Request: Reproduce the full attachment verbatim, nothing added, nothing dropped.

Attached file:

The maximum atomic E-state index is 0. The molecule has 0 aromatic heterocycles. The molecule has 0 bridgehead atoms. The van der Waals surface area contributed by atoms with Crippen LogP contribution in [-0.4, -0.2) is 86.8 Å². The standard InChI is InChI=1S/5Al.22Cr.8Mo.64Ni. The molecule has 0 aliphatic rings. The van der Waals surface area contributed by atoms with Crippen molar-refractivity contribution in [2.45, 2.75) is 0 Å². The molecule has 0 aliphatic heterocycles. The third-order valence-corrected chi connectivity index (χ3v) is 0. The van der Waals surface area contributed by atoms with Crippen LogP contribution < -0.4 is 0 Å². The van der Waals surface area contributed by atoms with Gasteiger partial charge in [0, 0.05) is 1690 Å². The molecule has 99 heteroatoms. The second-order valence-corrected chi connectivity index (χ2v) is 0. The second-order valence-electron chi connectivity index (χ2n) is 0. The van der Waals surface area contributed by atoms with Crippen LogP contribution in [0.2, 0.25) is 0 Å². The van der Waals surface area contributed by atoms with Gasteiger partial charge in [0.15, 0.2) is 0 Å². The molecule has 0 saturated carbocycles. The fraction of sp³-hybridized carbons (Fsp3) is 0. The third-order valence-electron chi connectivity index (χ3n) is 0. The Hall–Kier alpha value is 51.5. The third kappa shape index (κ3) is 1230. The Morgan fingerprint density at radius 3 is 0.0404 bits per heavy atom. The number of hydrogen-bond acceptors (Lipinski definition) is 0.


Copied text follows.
The maximum atomic E-state index is 0. The molecule has 0 aromatic heterocycles. The molecule has 0 bridgehead atoms. The van der Waals surface area contributed by atoms with Crippen LogP contribution in [-0.4, -0.2) is 86.8 Å². The standard InChI is InChI=1S/5Al.22Cr.8Mo.64Ni. The molecule has 0 aliphatic rings. The van der Waals surface area contributed by atoms with Crippen molar-refractivity contribution in [2.45, 2.75) is 0 Å². The molecule has 0 aliphatic heterocycles. The third-order valence-corrected chi connectivity index (χ3v) is 0. The van der Waals surface area contributed by atoms with Crippen LogP contribution < -0.4 is 0 Å². The van der Waals surface area contributed by atoms with Gasteiger partial charge in [0, 0.05) is 1690 Å². The molecule has 99 heteroatoms. The second-order valence-corrected chi connectivity index (χ2v) is 0. The second-order valence-electron chi connectivity index (χ2n) is 0. The van der Waals surface area contributed by atoms with Crippen LogP contribution in [0.2, 0.25) is 0 Å². The van der Waals surface area contributed by atoms with Gasteiger partial charge in [0.15, 0.2) is 0 Å². The molecule has 0 saturated carbocycles. The fraction of sp³-hybridized carbons (Fsp3) is 0. The third-order valence-electron chi connectivity index (χ3n) is 0. The Hall–Kier alpha value is 51.5. The third kappa shape index (κ3) is 1230. The Morgan fingerprint density at radius 3 is 0.0404 bits per heavy atom. The number of hydrogen-bond acceptors (Lipinski definition) is 0.